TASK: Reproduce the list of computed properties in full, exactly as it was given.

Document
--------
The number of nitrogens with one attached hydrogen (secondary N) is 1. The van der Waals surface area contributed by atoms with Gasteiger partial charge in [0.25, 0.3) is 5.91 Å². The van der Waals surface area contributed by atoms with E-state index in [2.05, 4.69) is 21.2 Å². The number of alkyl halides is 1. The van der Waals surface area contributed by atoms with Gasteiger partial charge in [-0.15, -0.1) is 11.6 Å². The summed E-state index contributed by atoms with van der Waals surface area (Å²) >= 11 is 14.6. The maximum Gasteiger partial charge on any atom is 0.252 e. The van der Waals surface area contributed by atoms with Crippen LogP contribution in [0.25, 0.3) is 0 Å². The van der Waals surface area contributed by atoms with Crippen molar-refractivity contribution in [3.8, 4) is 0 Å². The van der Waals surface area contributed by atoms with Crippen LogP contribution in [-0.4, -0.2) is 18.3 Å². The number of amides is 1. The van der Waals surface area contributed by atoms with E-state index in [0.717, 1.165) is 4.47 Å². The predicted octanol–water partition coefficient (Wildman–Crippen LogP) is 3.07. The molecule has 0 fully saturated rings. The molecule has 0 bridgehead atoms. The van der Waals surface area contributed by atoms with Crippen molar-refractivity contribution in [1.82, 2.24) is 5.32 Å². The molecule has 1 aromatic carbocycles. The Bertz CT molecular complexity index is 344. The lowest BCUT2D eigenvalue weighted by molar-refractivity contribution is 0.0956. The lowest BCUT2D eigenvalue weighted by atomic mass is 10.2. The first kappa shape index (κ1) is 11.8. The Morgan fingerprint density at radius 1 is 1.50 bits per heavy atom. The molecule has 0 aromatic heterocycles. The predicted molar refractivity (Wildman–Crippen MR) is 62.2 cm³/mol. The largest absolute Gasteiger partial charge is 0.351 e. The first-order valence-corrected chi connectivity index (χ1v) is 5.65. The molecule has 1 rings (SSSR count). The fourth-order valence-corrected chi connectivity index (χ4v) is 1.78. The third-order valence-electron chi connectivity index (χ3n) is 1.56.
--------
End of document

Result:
The number of nitrogens with one attached hydrogen (secondary N) is 1. The van der Waals surface area contributed by atoms with Gasteiger partial charge in [0.25, 0.3) is 5.91 Å². The van der Waals surface area contributed by atoms with E-state index in [2.05, 4.69) is 21.2 Å². The number of alkyl halides is 1. The van der Waals surface area contributed by atoms with Gasteiger partial charge in [-0.15, -0.1) is 11.6 Å². The summed E-state index contributed by atoms with van der Waals surface area (Å²) >= 11 is 14.6. The maximum Gasteiger partial charge on any atom is 0.252 e. The van der Waals surface area contributed by atoms with Crippen LogP contribution in [0.25, 0.3) is 0 Å². The van der Waals surface area contributed by atoms with Crippen molar-refractivity contribution in [3.8, 4) is 0 Å². The van der Waals surface area contributed by atoms with Crippen LogP contribution in [-0.4, -0.2) is 18.3 Å². The number of amides is 1. The van der Waals surface area contributed by atoms with E-state index in [0.717, 1.165) is 4.47 Å². The predicted octanol–water partition coefficient (Wildman–Crippen LogP) is 3.07. The molecule has 0 fully saturated rings. The molecule has 0 bridgehead atoms. The van der Waals surface area contributed by atoms with Crippen molar-refractivity contribution in [1.82, 2.24) is 5.32 Å². The molecule has 1 aromatic carbocycles. The Bertz CT molecular complexity index is 344. The lowest BCUT2D eigenvalue weighted by molar-refractivity contribution is 0.0956. The lowest BCUT2D eigenvalue weighted by atomic mass is 10.2. The first kappa shape index (κ1) is 11.8. The Morgan fingerprint density at radius 1 is 1.50 bits per heavy atom. The molecule has 0 aromatic heterocycles. The predicted molar refractivity (Wildman–Crippen MR) is 62.2 cm³/mol. The largest absolute Gasteiger partial charge is 0.351 e. The first-order valence-corrected chi connectivity index (χ1v) is 5.65. The molecule has 1 rings (SSSR count). The fourth-order valence-corrected chi connectivity index (χ4v) is 1.78. The third-order valence-electron chi connectivity index (χ3n) is 1.56.